Around this core, the investor can add the satellite investments with the aim to earn returns above what the market generates. This is often referred to as “alpha”.

For example, an investor might hold a broad Australian equity ETF in the core portion of their portfolio, and add active managed funds to the satellite portion of the portfolio to seek to enhance performance. Using ETFs will help to keep the overall portfolio costs low, allowing the investor to choose unconstrained, high-conviction or absolute-return managers that represent the best chance for alpha. It’s important to ensure that the satellite funds generate a return that differs as much as possible from the market return.

This “blending” of a passive, low-cost indexed core and higher-cost active management can deliver market outperformance for less than a fully active portfolio would cost.

Using active strategies raises the risk, for chance of extra return

The satellite investments to an Australian equity core ETF can also be direct shares. This is a popular strategy given the prevailing low-interest environment, where franked dividends are a crucial source of income for yield-oriented investors. This is especially the case for self-managed superannuation funds (SMSFs) that are able to use the partial or full rebate of the unused franking credits (depending on whether the fund is in ‘accumulation’ or ‘pension’ phase, where the applicable tax rate is 15% and nil respectively.)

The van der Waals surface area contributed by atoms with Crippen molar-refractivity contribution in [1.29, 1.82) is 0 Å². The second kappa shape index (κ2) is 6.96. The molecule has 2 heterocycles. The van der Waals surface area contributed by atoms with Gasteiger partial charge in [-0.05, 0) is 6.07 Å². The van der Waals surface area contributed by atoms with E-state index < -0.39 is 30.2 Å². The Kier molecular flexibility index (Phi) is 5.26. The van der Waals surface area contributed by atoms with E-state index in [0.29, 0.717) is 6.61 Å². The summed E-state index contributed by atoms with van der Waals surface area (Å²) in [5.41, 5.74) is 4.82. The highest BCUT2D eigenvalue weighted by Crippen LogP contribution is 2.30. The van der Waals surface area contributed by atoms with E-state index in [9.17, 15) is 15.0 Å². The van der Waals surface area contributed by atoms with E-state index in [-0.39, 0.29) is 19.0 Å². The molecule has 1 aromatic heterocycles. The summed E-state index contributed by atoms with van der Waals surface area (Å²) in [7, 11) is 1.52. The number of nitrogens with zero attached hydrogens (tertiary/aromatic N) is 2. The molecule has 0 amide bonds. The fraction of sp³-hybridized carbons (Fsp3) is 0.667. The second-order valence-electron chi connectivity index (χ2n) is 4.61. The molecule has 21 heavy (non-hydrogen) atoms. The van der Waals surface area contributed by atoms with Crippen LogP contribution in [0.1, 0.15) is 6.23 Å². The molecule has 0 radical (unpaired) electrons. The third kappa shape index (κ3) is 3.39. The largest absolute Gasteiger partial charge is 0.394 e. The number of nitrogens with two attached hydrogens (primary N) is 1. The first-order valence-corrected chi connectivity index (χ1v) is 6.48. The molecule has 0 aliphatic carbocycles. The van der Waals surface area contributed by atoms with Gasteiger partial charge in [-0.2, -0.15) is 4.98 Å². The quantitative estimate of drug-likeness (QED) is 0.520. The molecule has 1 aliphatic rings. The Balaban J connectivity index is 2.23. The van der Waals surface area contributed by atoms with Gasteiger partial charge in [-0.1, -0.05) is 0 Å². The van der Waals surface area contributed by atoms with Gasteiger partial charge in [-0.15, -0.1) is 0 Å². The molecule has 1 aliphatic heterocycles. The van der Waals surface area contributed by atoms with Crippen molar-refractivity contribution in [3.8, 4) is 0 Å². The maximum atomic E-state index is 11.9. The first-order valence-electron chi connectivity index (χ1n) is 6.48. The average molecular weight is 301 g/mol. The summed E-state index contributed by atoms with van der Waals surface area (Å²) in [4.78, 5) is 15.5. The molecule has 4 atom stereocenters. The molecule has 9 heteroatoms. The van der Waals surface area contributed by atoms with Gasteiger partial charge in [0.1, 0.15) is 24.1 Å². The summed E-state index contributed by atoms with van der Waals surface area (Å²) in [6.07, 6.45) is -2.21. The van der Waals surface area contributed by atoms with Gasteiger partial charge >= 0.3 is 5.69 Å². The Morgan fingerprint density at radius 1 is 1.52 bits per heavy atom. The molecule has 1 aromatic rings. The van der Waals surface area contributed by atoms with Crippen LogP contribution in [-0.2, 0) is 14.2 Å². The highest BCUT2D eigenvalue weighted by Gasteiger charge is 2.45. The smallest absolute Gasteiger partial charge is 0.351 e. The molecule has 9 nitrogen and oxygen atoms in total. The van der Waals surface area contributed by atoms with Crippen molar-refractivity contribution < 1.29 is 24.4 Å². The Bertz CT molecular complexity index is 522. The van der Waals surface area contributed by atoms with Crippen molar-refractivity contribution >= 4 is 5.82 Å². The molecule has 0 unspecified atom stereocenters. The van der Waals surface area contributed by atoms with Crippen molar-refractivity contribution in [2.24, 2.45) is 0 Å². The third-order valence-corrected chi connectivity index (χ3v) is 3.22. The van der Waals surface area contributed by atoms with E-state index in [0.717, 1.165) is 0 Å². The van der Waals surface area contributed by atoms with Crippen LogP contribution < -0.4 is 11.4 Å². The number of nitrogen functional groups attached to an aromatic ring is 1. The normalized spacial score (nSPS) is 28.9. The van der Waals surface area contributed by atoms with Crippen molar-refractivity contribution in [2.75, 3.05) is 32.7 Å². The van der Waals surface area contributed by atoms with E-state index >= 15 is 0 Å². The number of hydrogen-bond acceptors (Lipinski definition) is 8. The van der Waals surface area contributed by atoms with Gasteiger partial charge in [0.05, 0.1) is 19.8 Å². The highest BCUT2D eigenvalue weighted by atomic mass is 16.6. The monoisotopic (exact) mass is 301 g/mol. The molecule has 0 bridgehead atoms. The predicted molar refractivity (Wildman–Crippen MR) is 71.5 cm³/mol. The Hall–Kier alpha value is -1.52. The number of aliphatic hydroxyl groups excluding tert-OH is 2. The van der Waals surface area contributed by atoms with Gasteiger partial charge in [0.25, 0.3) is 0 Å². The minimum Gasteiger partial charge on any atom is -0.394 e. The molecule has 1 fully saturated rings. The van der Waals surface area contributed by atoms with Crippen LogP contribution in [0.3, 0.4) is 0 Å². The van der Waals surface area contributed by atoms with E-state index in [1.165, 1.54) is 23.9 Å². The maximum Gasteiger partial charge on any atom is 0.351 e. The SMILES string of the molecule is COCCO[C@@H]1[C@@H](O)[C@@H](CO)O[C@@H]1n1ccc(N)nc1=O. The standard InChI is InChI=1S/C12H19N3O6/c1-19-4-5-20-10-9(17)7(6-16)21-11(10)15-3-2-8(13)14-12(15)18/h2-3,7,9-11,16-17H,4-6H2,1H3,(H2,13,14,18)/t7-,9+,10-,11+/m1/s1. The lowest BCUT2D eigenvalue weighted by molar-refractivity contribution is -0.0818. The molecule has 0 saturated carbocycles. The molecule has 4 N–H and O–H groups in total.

When using active managers as satellite holdings, make sure you do not get panicked out of the investment by short-term underperformance – which is the bane of active management. Make sure you hold the managers long enough – at least through a full economic cycle – to give each enough time to potentially generate positive active returns through their skills and insight.